An everyday story of ruptures in mental health services

Reports show that there is a mental health crisis and long waits for treatment are adding to this. Theresa May’s pledge to deal with the “burning injustice of mental illness” is in jeopardy. Increasing demand versus cutbacks is creating an uncomfortable scene.

I have a personal account that I’d like to share to illustrate this point. When too much work gets too much for you and the work-life balance is 100%-0% and on top of this you feel permanently ill and can’t stop picking every little bug up, sometimes you just don’t know where to turn.

This happened to me four months ago and I just didn’t want to burden my wife and family with the problem and felt that none of my friends would want to hear me droning on about how I felt. So, I thought that I would approach MIND and see if I could just go in and talk to someone about how I felt. Even doing this was hard as I felt that I had failed and was weak because I could not cope with my everyday problems.

However, after looking at my phone for twenty minutes I did it and someone on the end of the line said that they would be back to me by the end of the day with an appointment to come in for an assessment.

A week later I was sat in the waiting room, very nervous but ready to spill it all. I was ushered into a room where I spent an hour just dumping everything that I had been bottling up out to a very interesting lady who seemed to be able to help me get all of this out in the open.

I was then assessed and they recommended that I went off-plan and came in once a week for six weeks to see if they could help me to work it all out.

My first appointment arrived and I received a text the day before it and on the morning of the appointment to make sure that I was going to turn up. I sat and waited but at 9am, the time of the appointment no one came to pick me up from the reception area. At 9.20 I went to the front desk to ask and the receptionist said, “Oh, I had better go and ask”. Ten minutes later I was met in the foyer by the flustered receptionist who said that the appointment had been cancelled.

The floor fell away and I was so disappointed after galvanising myself and steeling myself and looking forward to getting some help.

I was left without the chance to have the talk I really needed.

After a chat with one of the managers, he said that they were really sorry but they could not offer me an alternative that day as everyone was busy. My unfortunate but understandable retort was that “I had given up a mornings work to come in and I was very disappointed”. Looking back this was a poor response on my behalf because this was the very pressure that had been causing the issue.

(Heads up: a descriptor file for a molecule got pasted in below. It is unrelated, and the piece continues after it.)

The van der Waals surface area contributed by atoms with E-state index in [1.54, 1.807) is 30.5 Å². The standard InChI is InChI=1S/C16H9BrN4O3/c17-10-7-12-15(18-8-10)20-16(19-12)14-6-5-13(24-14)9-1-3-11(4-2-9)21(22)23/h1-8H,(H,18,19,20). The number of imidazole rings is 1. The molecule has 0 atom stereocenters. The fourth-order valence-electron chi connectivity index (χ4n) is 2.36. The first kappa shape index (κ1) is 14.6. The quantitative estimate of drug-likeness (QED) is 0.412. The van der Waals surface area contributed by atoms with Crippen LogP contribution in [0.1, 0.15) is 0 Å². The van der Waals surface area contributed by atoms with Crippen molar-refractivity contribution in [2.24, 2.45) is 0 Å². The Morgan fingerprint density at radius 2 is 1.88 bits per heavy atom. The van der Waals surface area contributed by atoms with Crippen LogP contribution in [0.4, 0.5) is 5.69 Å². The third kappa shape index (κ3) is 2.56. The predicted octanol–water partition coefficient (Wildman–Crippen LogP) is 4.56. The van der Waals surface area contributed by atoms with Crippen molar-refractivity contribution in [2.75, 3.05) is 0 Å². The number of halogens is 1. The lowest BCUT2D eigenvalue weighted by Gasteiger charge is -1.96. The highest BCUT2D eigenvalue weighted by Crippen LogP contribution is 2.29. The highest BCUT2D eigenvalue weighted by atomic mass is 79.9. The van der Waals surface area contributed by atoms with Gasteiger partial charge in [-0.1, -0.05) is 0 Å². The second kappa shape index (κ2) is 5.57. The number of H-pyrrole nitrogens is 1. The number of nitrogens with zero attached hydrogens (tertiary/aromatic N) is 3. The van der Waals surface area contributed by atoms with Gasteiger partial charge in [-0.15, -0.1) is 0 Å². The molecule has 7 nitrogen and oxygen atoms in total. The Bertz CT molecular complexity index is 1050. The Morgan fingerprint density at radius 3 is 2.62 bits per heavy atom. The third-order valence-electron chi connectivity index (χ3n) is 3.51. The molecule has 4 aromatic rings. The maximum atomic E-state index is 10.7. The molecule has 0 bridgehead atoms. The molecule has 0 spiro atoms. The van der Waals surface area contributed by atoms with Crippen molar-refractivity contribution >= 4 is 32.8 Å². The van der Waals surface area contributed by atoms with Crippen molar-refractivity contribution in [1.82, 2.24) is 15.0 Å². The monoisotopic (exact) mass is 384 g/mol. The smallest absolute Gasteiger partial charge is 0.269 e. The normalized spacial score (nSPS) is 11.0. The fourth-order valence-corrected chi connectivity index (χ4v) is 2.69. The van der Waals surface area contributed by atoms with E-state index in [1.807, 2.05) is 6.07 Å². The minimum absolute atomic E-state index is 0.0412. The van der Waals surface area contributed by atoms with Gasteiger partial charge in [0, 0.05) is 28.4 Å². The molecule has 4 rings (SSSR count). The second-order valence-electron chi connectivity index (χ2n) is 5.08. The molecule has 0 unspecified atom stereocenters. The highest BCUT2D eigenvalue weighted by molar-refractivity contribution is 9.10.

I was offered an appointment exactly a week to the day and they promised that they would ensure that everything would be fine. The following week I took another half day off work and rolled up to the offices, again parked my car outside and went into reception. They had again texted me to remind me of the appointment and I had even rung them in the morning to check that it was still on.

I approached the desk to find the receptionist in panic and told that the person that I was due to have an appointment with had severe problems and was not going to be able to make it. I was shattered, twice in a row I was going to be denied the help I so very much needed. The person in charge of the unit then appeared and took me to a room intermittently moaning about her bad leg and problems she had, not what I came in to hear and very bad practice.

Unfortunately, I had had enough and was not going to fall for these deflection tactics and just told her that the service was a disgrace and how would it have been if I had really been at risk, suicidal or had a severe condition. She had no answers. She then frantically phoned around and found someone to come in. Thirdly minutes later I was shown into a room and was able to try and put this behind me and talk about my issues.

At the end of the session, I felt much better and I was told that within a week they would have found someone that I could talk to.

It is now three months later and yesterday someone rang me to say that they had found me, someone, to take me on, and would I like to book another appointment.

If this is the state of the mental health care service it is no wonder that so many people have so many problems.

Although I am strong and have systematically worked through my issues and redressed my work-life balance to ensure that I have put this issue behind me for now, if I had not been strong I just don’t know how this kind of treatment would have affected me.

How many people have received poor service like this from the so-called professional services, I feel that it must be fairly high given my experience and that of others that I have spoken to.

It is great that we are highlighting mental health issues but if we can’t offer top class services in response that is of high quality I fear that we have a long road to walk down and perhaps a mountain to climb at the end of it.